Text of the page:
“We Who Live in the Heart,” by Kelly Robson

“We Who Live in the Heart,” by Kelly Robson.
Novelette. Published in Clarkesworld, May 2017.

Humans have taken to living in giant floating whales. I don’t know about you, but I’m curious…. particularly when reviews seem to be pegging this as a story with plenty of meat to it.

Rocket Stack Rank does not recommend:

Pro: The account of what it’s like to belong to (and join) a tight-knit group of “whalers” is entertaining.
Narration and dialogue are spot on, and the plot is pretty much about how Doc learned to love someone again.

Con: I found it hard to sustain suspension of disbelief, and that spoiled the story for me. (…) The ending didn’t work for me either.

On the other hand, Charles Payseur is enthusiastic:

We as humans are all different and the story does a lovely job of showing what that can mean, how people can still find value in each other and in their relative seclusion, forming loose bonds that perhaps don’t offer as much cohesion but don’t bind, either. That exist to be supportive and caring without suffocating. And I like how the story establishes that with the crew of Mama, how the main character comes to stand for this voice of freedom even as they do yearn for relationships and company. And I just love how the piece builds up the bond between the main character and Ricci, how it reveals the potential that people have to build each other up, even as it never loses sight of how people can also tear each other down and apart. It’s a story with a great sense of wonder and fun, and it’s an amazing read!


What did you think? Read the story, and join the discussion in the comments!

“Sun, Moon, Dust,” by Ursala Vernon

Uncanny #16, May/June 017
Cover by Galen Dara

“Sun, Moon, Dust,” by Ursala Vernon.
Short Story. Published in Uncanny, May/June 2017.

Allpa received the magic sword from his grandmother, as she lay dying.

“I’m afraid I don’t really need a sword, grandma,” he said.

Rocket Star Rank calls it “sweet and refreshing”. The reviews Pros include the vividness of Allpa’s predicament, and the sweetness of the conclusions; Cons are that Allpa is too passive to be a satisfying protagonist, and the sense that he hasn’t earned his happy ending.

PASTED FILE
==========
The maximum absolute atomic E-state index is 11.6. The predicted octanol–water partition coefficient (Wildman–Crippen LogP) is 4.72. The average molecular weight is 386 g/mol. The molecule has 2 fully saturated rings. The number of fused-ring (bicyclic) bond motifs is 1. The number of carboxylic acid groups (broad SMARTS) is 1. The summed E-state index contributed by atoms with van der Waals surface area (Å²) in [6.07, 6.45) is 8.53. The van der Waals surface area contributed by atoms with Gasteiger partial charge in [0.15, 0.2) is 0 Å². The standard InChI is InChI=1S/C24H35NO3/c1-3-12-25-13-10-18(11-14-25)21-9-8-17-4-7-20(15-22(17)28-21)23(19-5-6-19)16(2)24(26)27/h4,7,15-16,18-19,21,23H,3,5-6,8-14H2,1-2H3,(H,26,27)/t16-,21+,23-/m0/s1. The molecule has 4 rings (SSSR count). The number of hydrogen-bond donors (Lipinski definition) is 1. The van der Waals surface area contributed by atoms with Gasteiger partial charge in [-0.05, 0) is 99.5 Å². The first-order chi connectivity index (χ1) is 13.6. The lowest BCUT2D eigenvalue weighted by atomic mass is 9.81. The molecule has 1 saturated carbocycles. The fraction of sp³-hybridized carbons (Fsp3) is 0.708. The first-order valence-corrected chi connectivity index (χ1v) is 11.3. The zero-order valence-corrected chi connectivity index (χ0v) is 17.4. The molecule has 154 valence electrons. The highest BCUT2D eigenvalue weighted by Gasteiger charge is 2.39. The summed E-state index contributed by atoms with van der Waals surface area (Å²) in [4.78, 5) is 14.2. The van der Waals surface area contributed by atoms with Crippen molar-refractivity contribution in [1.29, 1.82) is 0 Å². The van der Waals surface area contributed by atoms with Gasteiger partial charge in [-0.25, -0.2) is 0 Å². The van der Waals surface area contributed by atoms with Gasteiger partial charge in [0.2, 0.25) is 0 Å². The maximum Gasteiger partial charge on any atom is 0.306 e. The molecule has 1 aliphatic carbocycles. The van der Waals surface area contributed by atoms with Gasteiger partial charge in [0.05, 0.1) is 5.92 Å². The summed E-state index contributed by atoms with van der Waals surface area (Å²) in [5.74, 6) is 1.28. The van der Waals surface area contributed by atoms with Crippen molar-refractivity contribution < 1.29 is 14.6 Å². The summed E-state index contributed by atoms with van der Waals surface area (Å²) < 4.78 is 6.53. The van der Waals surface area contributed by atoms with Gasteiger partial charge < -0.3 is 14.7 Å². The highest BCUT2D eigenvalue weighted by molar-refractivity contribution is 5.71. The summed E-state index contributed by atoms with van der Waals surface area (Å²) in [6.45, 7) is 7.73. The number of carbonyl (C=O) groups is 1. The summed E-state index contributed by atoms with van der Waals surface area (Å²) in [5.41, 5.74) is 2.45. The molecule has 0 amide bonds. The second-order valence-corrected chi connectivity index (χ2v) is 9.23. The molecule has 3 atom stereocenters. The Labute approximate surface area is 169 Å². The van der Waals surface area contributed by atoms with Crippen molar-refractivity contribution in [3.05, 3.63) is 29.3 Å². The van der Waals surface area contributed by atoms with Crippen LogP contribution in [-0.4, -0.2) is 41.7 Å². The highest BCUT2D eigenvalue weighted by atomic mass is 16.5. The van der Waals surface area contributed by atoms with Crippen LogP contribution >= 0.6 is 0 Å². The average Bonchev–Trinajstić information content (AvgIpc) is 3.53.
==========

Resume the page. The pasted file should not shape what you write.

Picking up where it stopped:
At Featured Futures, Jason recommends the story:

This rural encomium, while thematically in Vernon’s comfort zone, is conceptually more of a BCS-style secondary-world pure-fantasy tale than the Vernon I’ve read which tends to be fairly connected to this world regardless of its fantasy elements. It’s also not her strongest, perhaps because of this. But her strongest is extremely strong and this is still pretty good.

And here’s Charles Payseur:

 The story challenges the assumptions of a lot of epic fantasy that every farmer boy is a hero waiting to be activated, that in the heart of every young man there is a desire to be a ruthless or honorable warrior. Allpa, despite being brought up at least partly in the presence of warriors, doesn’t care to get involved. He shows that there is nobility even in farming, and indeed that it has a lot fewer ethical issues than going out and killing people or hurting people for a good cause. There is the sense that he’s supposed to be “fixed” by the sword, but the story doesn’t reinforce that. It allows Allpa to be himself, for his values to be those that can govern his actions, and it doesn’t punish him for his desires by having his farm attacked or anything so obvious. Instead, he becomes a teacher himself, showing the sword-people that there might be another way. And it’s just a touching and fun story that’s a joy to read.


What did you think? Read the story, and join the discussion in the comments!

“The Person You Are Trying To Reach Is Not Available,” by Andrea Chapela

“The Person You Are Trying To Reach Is Not Available,” by Andrea Chapela.
Translated from Spanish by Andrea Chapela. Published in Samovar, June 2017. Short story.

Strange Horizons have published their second issue of Samovar, the magazine celebrating translated speculative fiction from around the world. Like last post, I’ve leaped on a brand new story which looks intriguing, so no outside reviews yet – we’ve got a clean slate for this one.

What did you think? Read the story, and join the discussion in the comments!